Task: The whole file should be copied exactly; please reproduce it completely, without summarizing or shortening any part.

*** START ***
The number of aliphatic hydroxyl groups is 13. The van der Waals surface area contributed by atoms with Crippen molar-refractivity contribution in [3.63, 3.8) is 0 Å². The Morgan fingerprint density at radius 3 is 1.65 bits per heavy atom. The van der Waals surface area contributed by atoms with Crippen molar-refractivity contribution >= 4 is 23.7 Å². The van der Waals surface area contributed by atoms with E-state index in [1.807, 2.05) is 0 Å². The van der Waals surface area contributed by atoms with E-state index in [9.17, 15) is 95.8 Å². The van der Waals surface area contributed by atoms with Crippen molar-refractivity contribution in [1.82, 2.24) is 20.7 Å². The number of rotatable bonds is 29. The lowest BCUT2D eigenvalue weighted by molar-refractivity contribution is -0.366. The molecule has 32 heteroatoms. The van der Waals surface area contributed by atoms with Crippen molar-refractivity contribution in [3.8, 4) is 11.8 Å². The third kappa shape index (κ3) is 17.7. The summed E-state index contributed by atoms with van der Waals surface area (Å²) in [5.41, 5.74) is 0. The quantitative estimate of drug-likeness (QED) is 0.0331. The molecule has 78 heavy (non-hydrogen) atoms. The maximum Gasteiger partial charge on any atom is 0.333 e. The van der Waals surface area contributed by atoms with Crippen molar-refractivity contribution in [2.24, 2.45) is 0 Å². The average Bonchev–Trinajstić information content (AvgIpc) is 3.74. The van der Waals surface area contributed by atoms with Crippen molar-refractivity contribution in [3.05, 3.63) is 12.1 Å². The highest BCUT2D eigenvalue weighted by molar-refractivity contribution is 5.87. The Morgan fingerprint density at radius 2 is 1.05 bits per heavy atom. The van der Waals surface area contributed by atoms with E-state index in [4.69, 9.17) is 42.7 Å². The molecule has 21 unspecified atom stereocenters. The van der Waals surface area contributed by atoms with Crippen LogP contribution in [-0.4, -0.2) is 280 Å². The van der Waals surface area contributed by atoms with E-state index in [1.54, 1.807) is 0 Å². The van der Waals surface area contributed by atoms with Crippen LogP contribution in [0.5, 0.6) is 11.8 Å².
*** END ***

The number of aliphatic hydroxyl groups is 13. The van der Waals surface area contributed by atoms with Crippen molar-refractivity contribution in [3.63, 3.8) is 0 Å². The Morgan fingerprint density at radius 3 is 1.65 bits per heavy atom. The van der Waals surface area contributed by atoms with Crippen molar-refractivity contribution >= 4 is 23.7 Å². The van der Waals surface area contributed by atoms with E-state index in [1.807, 2.05) is 0 Å². The van der Waals surface area contributed by atoms with E-state index in [9.17, 15) is 95.8 Å². The van der Waals surface area contributed by atoms with Crippen molar-refractivity contribution in [1.82, 2.24) is 20.7 Å². The number of rotatable bonds is 29. The lowest BCUT2D eigenvalue weighted by molar-refractivity contribution is -0.366. The molecule has 32 heteroatoms. The van der Waals surface area contributed by atoms with Crippen molar-refractivity contribution in [3.8, 4) is 11.8 Å². The third kappa shape index (κ3) is 17.7. The summed E-state index contributed by atoms with van der Waals surface area (Å²) in [5.41, 5.74) is 0. The quantitative estimate of drug-likeness (QED) is 0.0331. The molecule has 78 heavy (non-hydrogen) atoms. The maximum Gasteiger partial charge on any atom is 0.333 e. The van der Waals surface area contributed by atoms with Crippen molar-refractivity contribution in [2.24, 2.45) is 0 Å². The average Bonchev–Trinajstić information content (AvgIpc) is 3.74. The van der Waals surface area contributed by atoms with Crippen molar-refractivity contribution in [3.05, 3.63) is 12.1 Å². The highest BCUT2D eigenvalue weighted by molar-refractivity contribution is 5.87. The Morgan fingerprint density at radius 2 is 1.05 bits per heavy atom. The van der Waals surface area contributed by atoms with E-state index in [4.69, 9.17) is 42.7 Å². The molecule has 21 unspecified atom stereocenters. The van der Waals surface area contributed by atoms with Crippen LogP contribution in [-0.4, -0.2) is 280 Å². The van der Waals surface area contributed by atoms with E-state index in [1.54, 1.807) is 0 Å². The van der Waals surface area contributed by atoms with Crippen LogP contribution in [0.5, 0.6) is 11.8 Å².